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Dyson bursary to fund research into developing robotic tools

PhD student Austin Gregg-Smith

PhD student Austin Gregg-Smith

Press release issued: 9 January 2012

Research into how robotic tools could help humans perform everyday tasks more efficiently is being carried out by a Bristol University student thanks to a bursary from the James Dyson Foundation worth £75,000.

Although tools have been used by humans since the Stone Age, at the moment they are still fundamentally inanimate objects and the skill lies with the person using it.

PhD student Austin Gregg-Smith is looking at how the high-tech tools of the future can be created, using robotic technology to enable them to mimic human skill and provide accurate help with everyday tasks in various industries.

Austin Gregg-Smith was awarded the money for his PhD studies over three years as part of an initiative spearheaded by the James Dyson Foundation educational charity to encourage young people to pursue their interests in the fields of design, science and engineering at postgraduate level.

The funding forms part of a £1million donation to the UK’s top design and engineering universities, with bursaries being awarded to those who demonstrate a passion for engineering, enthusiasm for the research topic and financial need.

Bristol University has received £225,000 for students undertaking PhDs and Austin is the first aspiring engineer to benefit from the new scheme.

The 23-year-old previously studied for a degree in mechanical engineering at Bristol and will now spend three years looking at the relatively under-researched area of cognitive robotic tools, under the guidance of Dr Walterio Mayol-Cuevas in the Department of Computer Science.

Advances in robotic technology - such as head mounted displays for augmented reality and gaze tracking - mean that tools have the potential to understand the task that is being performed and to work cooperatively with the user to achieve it, in many cases improving the final result.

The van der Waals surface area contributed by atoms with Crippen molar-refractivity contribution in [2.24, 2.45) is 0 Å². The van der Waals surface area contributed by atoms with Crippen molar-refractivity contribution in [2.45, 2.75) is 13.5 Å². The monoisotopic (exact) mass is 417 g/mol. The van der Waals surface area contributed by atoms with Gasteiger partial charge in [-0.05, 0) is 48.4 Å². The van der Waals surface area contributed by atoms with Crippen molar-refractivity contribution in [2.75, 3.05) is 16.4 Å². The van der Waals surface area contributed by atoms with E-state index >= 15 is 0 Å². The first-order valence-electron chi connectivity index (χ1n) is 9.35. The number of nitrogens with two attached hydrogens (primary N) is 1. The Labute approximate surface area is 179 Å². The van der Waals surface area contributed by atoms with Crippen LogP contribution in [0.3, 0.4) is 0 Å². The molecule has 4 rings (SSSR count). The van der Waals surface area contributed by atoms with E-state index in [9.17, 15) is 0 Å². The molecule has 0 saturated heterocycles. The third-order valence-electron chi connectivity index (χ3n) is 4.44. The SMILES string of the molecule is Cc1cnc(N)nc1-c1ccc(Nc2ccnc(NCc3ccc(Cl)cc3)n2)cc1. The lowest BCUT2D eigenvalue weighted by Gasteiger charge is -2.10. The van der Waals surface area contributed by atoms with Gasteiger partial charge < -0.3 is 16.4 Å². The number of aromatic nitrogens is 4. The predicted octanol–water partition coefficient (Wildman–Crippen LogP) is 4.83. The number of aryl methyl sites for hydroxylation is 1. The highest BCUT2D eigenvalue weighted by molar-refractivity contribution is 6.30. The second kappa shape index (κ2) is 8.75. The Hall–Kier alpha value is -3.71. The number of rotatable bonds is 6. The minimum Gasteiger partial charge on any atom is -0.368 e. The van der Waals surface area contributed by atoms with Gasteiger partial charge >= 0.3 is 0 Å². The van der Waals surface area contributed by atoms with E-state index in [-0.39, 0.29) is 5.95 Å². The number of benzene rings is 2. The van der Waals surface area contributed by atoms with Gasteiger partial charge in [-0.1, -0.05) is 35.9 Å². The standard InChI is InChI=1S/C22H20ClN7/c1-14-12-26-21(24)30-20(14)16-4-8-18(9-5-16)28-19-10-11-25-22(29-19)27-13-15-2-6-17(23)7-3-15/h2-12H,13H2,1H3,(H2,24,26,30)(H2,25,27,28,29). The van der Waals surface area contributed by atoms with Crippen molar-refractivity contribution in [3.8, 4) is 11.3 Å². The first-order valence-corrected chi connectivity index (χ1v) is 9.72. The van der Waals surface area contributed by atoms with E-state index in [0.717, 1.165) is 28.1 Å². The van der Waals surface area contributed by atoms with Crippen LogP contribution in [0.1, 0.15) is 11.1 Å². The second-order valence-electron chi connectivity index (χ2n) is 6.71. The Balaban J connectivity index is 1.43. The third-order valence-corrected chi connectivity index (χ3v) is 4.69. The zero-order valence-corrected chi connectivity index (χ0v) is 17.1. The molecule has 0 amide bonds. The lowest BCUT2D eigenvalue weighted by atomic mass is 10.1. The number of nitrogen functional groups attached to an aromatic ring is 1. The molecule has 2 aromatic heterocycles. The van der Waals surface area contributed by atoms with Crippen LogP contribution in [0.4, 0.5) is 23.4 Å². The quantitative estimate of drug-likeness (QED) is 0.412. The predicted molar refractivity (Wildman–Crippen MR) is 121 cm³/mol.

This new principle could be applied to all avenues of work, from the building trade to medical equipment.

Austin explained: “Tools would be trained by an expert on how to carry out the task which would then be recorded and used to guide less experienced users. Robotic tools could also have the ability to augment human perception by using specialised sensors to detect things which are not normally visible.

“I was really pleased to be chosen for a James Dyson Foundation bursary and the funding has definitely helped me to continue my studies at Bristol. I’m really excited about the project and hope that my research will prove the concept of cognitive robotic tools and one day lead to the design and production of new products.”

The UK produces only 24,000 engineering graduates a year, compared to 300,000 in China and 450,000 in India. The James Dyson Foundation tries to encourage young people to take up engineering to keep Britain competitive. 

James Dyson said: “Studying design and engineering is costly. But it’s vital. We don’t produce enough engineers to get the country out of economic doldrums with new technology. The challenge is ensuring the best don’t drop out in favour of banking careers.”

Bristol's engineering heritage is world famous, and the city continues to be an international leader in the field. The University’s Faculty of Engineering has spent over £25million on infrastructure and laboratory equipment, which keeps it at the forefront of teaching and research.

Professor Majid Mirmehdi, Head of the Graduate School of Engineering at the University of Bristol, said: “It is a great privilege for our faculty to be associated with such an imaginative and innovative organisation as Dyson. The bursaries from the James Dyson Foundation will help us engage and train some of the UK’s most promising young engineers, and this is already evident in Austin’s dedication and enthusiasm for his PhD studies.”


Further information

The James Dyson Foundation

The James Dyson Foundation is committed to encouraging young people into careers in design engineering. The registered charity provides free resources for design and technology teachers, as well as working in universities and schools throughout the UK and internationally. It’s also behind the James Dyson Award, a student design and engineering award running in 21 countries.

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